For people who struggle with anxiety, insomnia or attention challenges, weighted blankets may provide a safe tool to help relieve the symptoms of anxiety. When combined with other lifestyle choices like proper nutrition, limited screen time before bed and mindfulness techniques, using a weighted blanket can be help empower your child to soothe their own anxiety.
What Is a Weighted Blanket?
Typically weighing four to 30 pounds, weighted blankets are heavier than the average comforter. They are often made from cotton because polyester and other synthetic fabrics can be too hot. Weighted blankets for kids should equal no more than 10 percent of their body weight plus 1 to 2 pounds.
How Do Weighted Blankets Work?
Weighted blankets are thought to ease symptoms of anxiety by pushing the body downward or “grounding” the body, which can have a calming effect. Studies show that grounding may reduce nighttime levels of cortisol, the stress hormone that elicits the fight or flight response in our bodies. Using a weighted blanket may also trigger the release of dopamine and serotonin, the feel-good hormones that fight stress, anxiety and depression, through deep pressure touch.
How to Make a DIY Weighted Blanket
You can cut costs by making your own at home. Keep in mind that weighted blankets are not recommended for infants and safety guidelines should be followed.
Craft Nectar offers these useful tips on how to make a weighted blanket for anxiety at home:
- Gather poly pellets: 10 percent of your child’s weight plus 1 or 2 pounds
- Also, gather cotton or flannel (or both): size is up to you, although this blog follows a pattern for a 40 inches x 52 inches blanket divided into 4-inch squares
- Sew the front and back together, and stitch vertical channels 4 inches apart
- Using a postal scale, weigh each ounce of pellets in a small cup and put a tape marker at the fill line to fill the channels.
- After filling every channel, sew across horizontally, sealing the pellets into squares.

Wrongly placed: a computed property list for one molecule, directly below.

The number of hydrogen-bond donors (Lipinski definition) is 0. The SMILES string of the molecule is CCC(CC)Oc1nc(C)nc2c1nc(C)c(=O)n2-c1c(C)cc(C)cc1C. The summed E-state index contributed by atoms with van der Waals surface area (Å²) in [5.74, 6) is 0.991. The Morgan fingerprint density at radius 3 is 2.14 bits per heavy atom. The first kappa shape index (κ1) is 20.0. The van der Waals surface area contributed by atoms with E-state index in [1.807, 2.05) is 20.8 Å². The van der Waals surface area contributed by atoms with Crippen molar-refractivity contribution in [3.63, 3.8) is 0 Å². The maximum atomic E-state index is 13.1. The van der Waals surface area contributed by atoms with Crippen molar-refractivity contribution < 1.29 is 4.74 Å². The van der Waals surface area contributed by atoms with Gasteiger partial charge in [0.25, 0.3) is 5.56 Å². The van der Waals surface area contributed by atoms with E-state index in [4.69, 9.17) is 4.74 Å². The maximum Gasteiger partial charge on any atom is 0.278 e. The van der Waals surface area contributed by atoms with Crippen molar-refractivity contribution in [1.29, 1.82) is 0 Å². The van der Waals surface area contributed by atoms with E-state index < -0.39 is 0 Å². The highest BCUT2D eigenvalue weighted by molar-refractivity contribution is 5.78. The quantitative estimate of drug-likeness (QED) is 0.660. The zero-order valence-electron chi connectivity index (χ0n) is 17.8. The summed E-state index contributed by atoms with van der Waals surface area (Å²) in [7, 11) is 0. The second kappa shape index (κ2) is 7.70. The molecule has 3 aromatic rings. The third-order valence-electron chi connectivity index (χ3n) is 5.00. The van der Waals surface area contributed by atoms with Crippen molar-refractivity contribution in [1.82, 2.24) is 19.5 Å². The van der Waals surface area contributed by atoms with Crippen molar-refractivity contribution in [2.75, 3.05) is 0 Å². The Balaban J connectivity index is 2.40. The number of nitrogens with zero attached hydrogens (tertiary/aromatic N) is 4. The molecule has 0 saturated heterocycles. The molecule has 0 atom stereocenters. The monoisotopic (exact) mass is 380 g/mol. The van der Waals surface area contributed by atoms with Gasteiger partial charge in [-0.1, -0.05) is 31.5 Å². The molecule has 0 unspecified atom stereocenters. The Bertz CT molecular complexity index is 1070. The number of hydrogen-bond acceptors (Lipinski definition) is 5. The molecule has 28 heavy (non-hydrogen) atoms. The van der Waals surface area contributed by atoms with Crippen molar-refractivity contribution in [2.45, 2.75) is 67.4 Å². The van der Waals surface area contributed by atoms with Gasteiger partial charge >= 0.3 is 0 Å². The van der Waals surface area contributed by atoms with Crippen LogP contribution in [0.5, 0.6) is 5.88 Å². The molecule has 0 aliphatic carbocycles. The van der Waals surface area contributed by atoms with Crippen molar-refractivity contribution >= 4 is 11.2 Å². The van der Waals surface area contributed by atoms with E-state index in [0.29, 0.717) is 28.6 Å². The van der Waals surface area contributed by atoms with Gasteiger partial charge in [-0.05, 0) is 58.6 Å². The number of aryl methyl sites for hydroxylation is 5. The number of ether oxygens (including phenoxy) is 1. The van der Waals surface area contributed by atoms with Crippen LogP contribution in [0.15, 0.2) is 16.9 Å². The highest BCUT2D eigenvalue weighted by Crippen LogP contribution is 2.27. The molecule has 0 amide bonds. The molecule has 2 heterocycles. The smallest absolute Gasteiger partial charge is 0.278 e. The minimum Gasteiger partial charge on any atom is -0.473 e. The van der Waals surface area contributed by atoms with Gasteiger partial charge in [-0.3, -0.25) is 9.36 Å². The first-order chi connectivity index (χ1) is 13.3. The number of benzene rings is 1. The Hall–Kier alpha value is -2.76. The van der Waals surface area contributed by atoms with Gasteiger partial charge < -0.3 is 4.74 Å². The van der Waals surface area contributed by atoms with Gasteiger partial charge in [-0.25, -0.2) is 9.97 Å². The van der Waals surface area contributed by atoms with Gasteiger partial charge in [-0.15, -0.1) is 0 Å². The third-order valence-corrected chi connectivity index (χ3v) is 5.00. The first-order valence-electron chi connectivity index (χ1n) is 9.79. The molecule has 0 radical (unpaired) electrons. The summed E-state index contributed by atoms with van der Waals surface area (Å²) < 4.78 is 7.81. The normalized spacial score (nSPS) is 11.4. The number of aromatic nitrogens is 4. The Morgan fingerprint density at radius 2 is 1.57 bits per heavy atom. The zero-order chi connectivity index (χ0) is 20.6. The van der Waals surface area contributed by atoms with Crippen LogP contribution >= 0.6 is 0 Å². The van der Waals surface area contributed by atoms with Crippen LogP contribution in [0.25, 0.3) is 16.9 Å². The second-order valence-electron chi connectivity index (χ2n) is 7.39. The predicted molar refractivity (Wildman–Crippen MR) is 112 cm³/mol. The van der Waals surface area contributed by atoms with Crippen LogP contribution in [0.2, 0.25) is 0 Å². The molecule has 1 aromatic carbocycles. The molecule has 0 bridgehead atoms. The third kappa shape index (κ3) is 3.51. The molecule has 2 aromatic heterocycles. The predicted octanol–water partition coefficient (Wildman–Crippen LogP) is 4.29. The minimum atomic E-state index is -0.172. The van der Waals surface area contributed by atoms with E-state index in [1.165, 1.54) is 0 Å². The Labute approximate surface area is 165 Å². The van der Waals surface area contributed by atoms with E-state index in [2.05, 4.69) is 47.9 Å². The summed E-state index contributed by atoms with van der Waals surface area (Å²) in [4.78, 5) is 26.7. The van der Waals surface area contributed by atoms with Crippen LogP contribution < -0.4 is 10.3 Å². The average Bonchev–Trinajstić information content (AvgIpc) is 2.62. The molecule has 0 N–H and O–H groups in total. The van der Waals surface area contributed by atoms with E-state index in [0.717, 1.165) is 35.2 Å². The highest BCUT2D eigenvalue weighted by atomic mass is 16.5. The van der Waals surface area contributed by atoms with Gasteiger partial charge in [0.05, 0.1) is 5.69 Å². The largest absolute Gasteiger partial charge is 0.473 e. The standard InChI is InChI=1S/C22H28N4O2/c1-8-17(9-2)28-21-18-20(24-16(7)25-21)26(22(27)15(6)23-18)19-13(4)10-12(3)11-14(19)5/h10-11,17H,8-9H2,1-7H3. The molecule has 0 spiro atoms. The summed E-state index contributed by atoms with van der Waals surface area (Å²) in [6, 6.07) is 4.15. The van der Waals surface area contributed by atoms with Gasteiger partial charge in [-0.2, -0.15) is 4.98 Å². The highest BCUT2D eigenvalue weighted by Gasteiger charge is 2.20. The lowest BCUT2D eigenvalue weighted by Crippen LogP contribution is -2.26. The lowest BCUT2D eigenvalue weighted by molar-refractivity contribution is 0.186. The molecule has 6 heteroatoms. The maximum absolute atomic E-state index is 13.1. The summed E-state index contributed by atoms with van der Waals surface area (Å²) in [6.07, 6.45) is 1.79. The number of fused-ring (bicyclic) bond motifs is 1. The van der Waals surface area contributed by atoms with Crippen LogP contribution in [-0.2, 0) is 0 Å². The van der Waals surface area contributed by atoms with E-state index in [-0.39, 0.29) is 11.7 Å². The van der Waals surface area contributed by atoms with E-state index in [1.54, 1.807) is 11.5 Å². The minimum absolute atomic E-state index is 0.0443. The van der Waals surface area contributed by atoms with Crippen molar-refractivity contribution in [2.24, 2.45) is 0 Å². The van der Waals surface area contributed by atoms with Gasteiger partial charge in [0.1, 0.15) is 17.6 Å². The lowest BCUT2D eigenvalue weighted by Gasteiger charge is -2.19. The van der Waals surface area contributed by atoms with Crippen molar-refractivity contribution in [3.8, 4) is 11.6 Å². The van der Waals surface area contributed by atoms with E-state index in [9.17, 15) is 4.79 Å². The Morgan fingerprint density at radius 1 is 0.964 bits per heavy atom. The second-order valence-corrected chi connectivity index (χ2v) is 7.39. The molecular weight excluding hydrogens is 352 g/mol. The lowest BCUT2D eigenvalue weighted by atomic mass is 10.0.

- Then fill and sew each row until completion.
Who Shouldn’t Use a Weighted Blanket?
Besides infants, those with chronic health conditions, circulation issues and temperature regulation issues should not use weighted blankets. If the weight causes your child to feel constricted and increases their anxiety, this tool may not be suitable for them. Consider complementing your management of anxiety and attention challenges with another safe and effective non-prescription remedy like Brillia, a homeopathic product that can help normalize neurotransmitter activity and help reduce the symptoms of anxiety through a holistic approach, which combines taking Brillia and making healthy lifestyle choices through our five pillars.
References: 1. https://www.healthline.com/health/weighted-blanket-for-anxiety 2. https://www.refinery29.com/en-us/weighted-therapy-blanket-anxiety 3. https://www.ncbi.nlm.nih.gov/pubmed/15650465 4. https://www.livescience.com/59315-weighted-blankets-faq.html 5. https://www.ncbi.nlm.nih.gov/pubmed/3688151 6. https://childrensmd.org/browse-by-age-group/newborn-infants/weighted-blankets-tragic-mistake/ 7. https://www.sensorydirect.com/safety-guidelines-blankets 8. https://craftnectar.com/2009/09/03/calming-the-senses-with-weighted-blankets/
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